Monitoring Good Environmental Status (GES) Indicators and Characteristics

The main goal of the Marine Directive is to achieve Good Environmental Status of EU marine waters by 2020. The Directive defines Good Environmental Status (GES) as:

“The environmental status of marine waters where these provide ecologically diverse and dynamic oceans and seas which are clean, healthy and productive”

GES means that the different uses made of the marine resources are conducted at a sustainable level, ensuring their continuity for future generations.

 

Monitoring achievement of the GES goals using Earth Observation

The roadmap to achieving any goal includes procuring tools and capabilities to be able to measure it. Measuring will eventually determine whether the goals were achieved, but most importantly – especially for such long term goals– measuring provides the continuous monitoring and assessment necessary to establish whether the current trend is moving in the right direction. And when it comes to environmental monitoring, this means: maps and graphs.

The production of ocean quality maps has significantly increased in the last decades thanks to exploitation of Earth Observation data. This has allowed us to continuously capture snapshots of physical variables over regional areas at consistent repeating time intervals (daily, weekly monthly, depending on the satellites used).

Many large projects have been launched along this path, among which it is worth mentioning MyOcean (http://www.myocean.eu/), EMODNET (http://www.emodnet-mediterranean.eu/) and ERA INTERIM (http://www.ecmwf.int/en/research/climate-reanalysis/ocean-reanalysis). They have facilitated the establishment of robust and continuously operational processing chains which provide updated oceans maps worldwide.

 

Melodies challenge and added value

So, why do we need yet another tool for computing Ocean state variables? The answer is simple.

All the existing large projects have created global databases, each with with standardised characteristics. Marine Directive monitoring for each Member State, however, requires customised analyses which depend on local charactesristics. For example, the physical status of the ocean at a given moment results from mechanisms ranging from decadal (such as the North Atlantic Oscillation) to hourly (such as wind or river forcings). Thus computing a single parameter such as the Sea Surface Temperature (SST) at global scales for a predetermined time period and range of depth values will not suit the case of all Member States (probably none of them!). Analyses must be tailor-made in terms of timescales, geographical regions and water depths.

A feature of ocean databases is that they are are huge - in 35 years' worth of daily data covering only Mediterranean Sea at 72 water depths, the temperature data alone amounts to >100 GBs of input data - and re-processing is computationally intensive. The challenge here lies in providing a tool which allows Member States to interactively (thus in a matter of minutes, at maximum) re-compute marine indicators with customised settings.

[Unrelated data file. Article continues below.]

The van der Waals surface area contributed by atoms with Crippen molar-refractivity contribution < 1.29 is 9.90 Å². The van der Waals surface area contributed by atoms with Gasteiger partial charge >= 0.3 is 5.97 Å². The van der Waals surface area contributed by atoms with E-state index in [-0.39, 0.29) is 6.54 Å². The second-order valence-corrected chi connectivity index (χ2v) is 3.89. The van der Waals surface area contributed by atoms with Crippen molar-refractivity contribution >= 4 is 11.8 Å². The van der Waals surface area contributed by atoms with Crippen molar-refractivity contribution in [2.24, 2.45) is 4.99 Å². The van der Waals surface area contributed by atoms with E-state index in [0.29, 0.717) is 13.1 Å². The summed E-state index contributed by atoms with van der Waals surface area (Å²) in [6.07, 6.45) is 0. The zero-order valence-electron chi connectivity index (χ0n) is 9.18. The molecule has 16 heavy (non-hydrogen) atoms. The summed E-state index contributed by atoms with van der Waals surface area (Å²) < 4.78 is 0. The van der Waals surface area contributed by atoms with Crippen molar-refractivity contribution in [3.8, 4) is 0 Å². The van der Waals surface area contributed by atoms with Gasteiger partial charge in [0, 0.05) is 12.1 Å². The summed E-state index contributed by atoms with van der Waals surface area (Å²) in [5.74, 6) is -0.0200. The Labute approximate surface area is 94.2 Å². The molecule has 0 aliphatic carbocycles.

This is where the strong parallel processing power set-up of the MELODIES infrastructure comes into play!

Processing marine data is resource demanding but computationally simple as it mainly consists of performing basic algebra, such as averaging, integrating, etc. Therefore it is well suited to being split into simple smaller tasks that are each processed separately, and whose results are finally merged into one single result. The most widespread implementation of such approach is the well-known Hadoop Map Reduce paradigm, which is fully supported by the MELODIES processing infrastructure (see following figure).

Initial tests have shown that processing scales nearly linearly with the number of processing nodes adopted, thus demonstrating that the technical objective can be achieved by properly balancing needed HW infrastructure.

The MELODIES GES indicators analysis tool and portal

The MELODIES GES Indicators portal will therefore allow end users (depending on their privileges) to:

  1. Access available re-processed data
  2. Perform customised re-processing of data (only for privileged users)

Users will be able to define the GES indicator / variable to re-compute, and to provide ad-hoc parameters, such as :

  1. type of value: mean, max, min , trend, etc.
  2. geographical area / extension
  3. time frame of interest
  4. depth levels
  5. etc.

After the re-computation, data will be made available to the user who submitted the processing and can be displayed on the Web Portal itself, like in the following figure. 

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